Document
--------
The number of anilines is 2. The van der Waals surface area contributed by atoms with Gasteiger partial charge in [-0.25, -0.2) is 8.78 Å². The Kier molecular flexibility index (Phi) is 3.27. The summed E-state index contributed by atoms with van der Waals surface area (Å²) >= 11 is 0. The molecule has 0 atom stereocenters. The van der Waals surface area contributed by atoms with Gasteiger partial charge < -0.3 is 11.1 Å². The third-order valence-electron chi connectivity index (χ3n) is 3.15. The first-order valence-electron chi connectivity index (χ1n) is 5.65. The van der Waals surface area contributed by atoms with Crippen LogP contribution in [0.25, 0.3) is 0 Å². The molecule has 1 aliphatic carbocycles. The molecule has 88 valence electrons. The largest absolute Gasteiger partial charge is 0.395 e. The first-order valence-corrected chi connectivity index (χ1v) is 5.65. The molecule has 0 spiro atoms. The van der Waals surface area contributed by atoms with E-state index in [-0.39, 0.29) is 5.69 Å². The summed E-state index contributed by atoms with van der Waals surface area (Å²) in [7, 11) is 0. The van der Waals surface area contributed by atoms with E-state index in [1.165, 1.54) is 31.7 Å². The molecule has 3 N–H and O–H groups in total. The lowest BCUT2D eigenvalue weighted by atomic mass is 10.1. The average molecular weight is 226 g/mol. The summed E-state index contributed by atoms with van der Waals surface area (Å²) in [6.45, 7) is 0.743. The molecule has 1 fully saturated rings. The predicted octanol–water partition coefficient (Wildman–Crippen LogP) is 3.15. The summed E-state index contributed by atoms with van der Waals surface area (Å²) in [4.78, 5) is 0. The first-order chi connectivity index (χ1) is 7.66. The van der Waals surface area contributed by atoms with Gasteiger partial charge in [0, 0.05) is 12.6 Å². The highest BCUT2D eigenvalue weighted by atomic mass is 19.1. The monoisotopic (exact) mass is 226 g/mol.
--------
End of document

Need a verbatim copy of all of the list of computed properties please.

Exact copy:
The number of anilines is 2. The van der Waals surface area contributed by atoms with Gasteiger partial charge in [-0.25, -0.2) is 8.78 Å². The Kier molecular flexibility index (Phi) is 3.27. The summed E-state index contributed by atoms with van der Waals surface area (Å²) >= 11 is 0. The molecule has 0 atom stereocenters. The van der Waals surface area contributed by atoms with Gasteiger partial charge < -0.3 is 11.1 Å². The third-order valence-electron chi connectivity index (χ3n) is 3.15. The first-order valence-electron chi connectivity index (χ1n) is 5.65. The van der Waals surface area contributed by atoms with Crippen LogP contribution in [0.25, 0.3) is 0 Å². The molecule has 1 aliphatic carbocycles. The molecule has 88 valence electrons. The largest absolute Gasteiger partial charge is 0.395 e. The first-order valence-corrected chi connectivity index (χ1v) is 5.65. The molecule has 0 spiro atoms. The van der Waals surface area contributed by atoms with E-state index in [-0.39, 0.29) is 5.69 Å². The summed E-state index contributed by atoms with van der Waals surface area (Å²) in [7, 11) is 0. The van der Waals surface area contributed by atoms with E-state index in [1.165, 1.54) is 31.7 Å². The molecule has 3 N–H and O–H groups in total. The lowest BCUT2D eigenvalue weighted by atomic mass is 10.1. The average molecular weight is 226 g/mol. The summed E-state index contributed by atoms with van der Waals surface area (Å²) in [6.45, 7) is 0.743. The molecule has 1 fully saturated rings. The predicted octanol–water partition coefficient (Wildman–Crippen LogP) is 3.15. The summed E-state index contributed by atoms with van der Waals surface area (Å²) in [4.78, 5) is 0. The first-order chi connectivity index (χ1) is 7.66. The van der Waals surface area contributed by atoms with Gasteiger partial charge in [0, 0.05) is 12.6 Å². The highest BCUT2D eigenvalue weighted by atomic mass is 19.1. The monoisotopic (exact) mass is 226 g/mol.